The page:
A Little History

Dedicated and passionate individuals and organizations around the world work hard to make sure our outstanding natural spaces remain intact. In the Creston Valley, we are fortunate to have a rich history in conservation. Many people, too many to name, were instrumental in promoting the conservation and protection of the diverse landscape we now call the Creston Valley Wildlife Management Area.

Creston Valley Aerial photo looking north

Aerial photo of the Creston Valley looking North ~ 1929


Creston Valley Aerial photo looking South

Aerial photo of the Creston Valley looking South ~ 1929

The history of the landscape and water regime in this valley is a fascinating and complex story in itself. High in the Rocky Mountains, the Kootenay River begins its journey, carving a route through the Rocky Mountain trench into Montana before making a wide loop through Idaho and then heading north into B.C., flowing into Kootenay Lake before draining its way into the Columbia River near Castlegar. The river basin once formed 70 kilometers of wetland habitat, approximately 8-10 kilometers wide, from the south end of Kootenay Lake down to Washington State, where waterfowl congregated in large numbers, especially in the spring and fall.

It was in the mid 1880’s that attempts were first made to alter this naturally existing marsh and floodplain. The annual flooding of the Kootenay River was an obstacle to the development of agricultural lands in this fertile valley in the 19th Century. Dykes were established and a grand idea of diverting the Kootenay River into the Columbia Lake and river system near Canal Flats was initiated but never came to full fruition. In 1894, a record flood destroyed the dykes that were already established and flooded the entire area in the Creston Flats. Later, the dykes were reconstructed and rock was blasted to widen the outlet where the Kootenay River flowed out of Kootenay Lake near Nelson. This changed the water flow pattern, allowing the reclamation of the flats for agriculture.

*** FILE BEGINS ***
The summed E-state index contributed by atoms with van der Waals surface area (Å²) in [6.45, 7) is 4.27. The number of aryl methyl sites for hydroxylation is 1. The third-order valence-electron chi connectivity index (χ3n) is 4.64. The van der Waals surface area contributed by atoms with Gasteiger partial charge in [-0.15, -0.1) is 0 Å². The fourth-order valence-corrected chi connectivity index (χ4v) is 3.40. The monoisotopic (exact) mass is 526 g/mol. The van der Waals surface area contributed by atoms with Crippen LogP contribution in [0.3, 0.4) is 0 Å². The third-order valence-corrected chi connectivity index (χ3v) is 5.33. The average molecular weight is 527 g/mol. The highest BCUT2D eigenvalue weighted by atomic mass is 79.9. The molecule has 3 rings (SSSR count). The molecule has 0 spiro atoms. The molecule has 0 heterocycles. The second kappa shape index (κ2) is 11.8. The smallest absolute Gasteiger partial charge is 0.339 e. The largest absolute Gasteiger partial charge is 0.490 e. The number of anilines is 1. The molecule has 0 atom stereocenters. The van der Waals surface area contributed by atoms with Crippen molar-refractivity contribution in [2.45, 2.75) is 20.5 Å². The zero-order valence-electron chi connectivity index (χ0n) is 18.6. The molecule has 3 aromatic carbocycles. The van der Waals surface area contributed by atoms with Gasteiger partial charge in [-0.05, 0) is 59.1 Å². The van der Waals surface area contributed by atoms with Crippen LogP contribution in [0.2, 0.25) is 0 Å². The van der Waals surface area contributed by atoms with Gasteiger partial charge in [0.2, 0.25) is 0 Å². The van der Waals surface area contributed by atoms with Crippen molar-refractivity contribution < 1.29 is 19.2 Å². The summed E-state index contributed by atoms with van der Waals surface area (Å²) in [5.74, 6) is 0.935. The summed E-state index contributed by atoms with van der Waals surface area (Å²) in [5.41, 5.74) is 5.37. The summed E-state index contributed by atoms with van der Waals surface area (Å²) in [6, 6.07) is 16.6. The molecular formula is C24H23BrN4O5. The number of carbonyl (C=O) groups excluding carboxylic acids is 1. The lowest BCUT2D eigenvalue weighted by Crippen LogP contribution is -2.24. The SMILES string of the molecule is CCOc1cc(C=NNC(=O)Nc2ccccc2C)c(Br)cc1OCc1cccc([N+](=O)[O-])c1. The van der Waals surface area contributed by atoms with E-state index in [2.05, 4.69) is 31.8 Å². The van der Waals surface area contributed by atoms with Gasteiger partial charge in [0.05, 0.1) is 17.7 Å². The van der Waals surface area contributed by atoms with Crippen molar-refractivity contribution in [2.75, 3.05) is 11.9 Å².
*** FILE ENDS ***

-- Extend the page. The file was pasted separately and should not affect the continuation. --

Creston Valley flood 1974

Photo of the construction of the Interpretive Centre during the flood of 1974-75

From 1884 until 1942, many applications and attempts were made for the reclamation and development of water power in the valley of the Kootenay River. Interestingly, it wasn't until 1942 that the mention of the protection of any of the area for wildlife conservation was made. In 1942, concerns were raised and heard regarding the interests of wildlife in response to an application for land reclamation in the Duck Lake Area. The application was tabled pending engineering and biological studies. Dr. James Munro, of the Canadian Wildlife Service, was commissioned to do a biological study and he presented his findings in 1947, stating that the “Kootenay Flats constitute the largest and most important resting and feeding ground for waterfowl in the interior of British Columbia”.

Munro issued a report entitled “A Plan for the Development of Duck Lake Wildlife Management Project” where he outlined, in general, procedures, biological controls and administrative ideas. In 1960, the B.C. Wildlife Federation and the West Kootenay Association of Rod and Gun Clubs delineated the Creston Valley Wildlife Management Area when they applied to purchase all surrounding Crown lands around Duck Lake for wildlife conservation. Their offer was rejected, but their efforts continued through various hearings, studies and surveys before the Creston Valley Wildlife Act was passed in March of 1968.

Creston Valley flood 1974

Photo of the construction of the Interpretive Centre during the flood of 1974-75

The Act delegated a Management Authority to manage the Creston Valley Wildlife Management Area (CVWMA), a 7,000-hectare (17,000-acre) area of provincial Crown land located along the Kootenay River system. Now that the area was protected, efforts focused on turning the flood plain into productive wildlife and waterfowl habitat. With the support of Ducks Unlimited, BC Hydro, local and regional wildlife groups and federal and provincial government grants, the dykes that were intended to drain the marshes were expanded and modified to control the wide seasonal variation in water levels and create much needed waterfowl nesting and rearing habitat.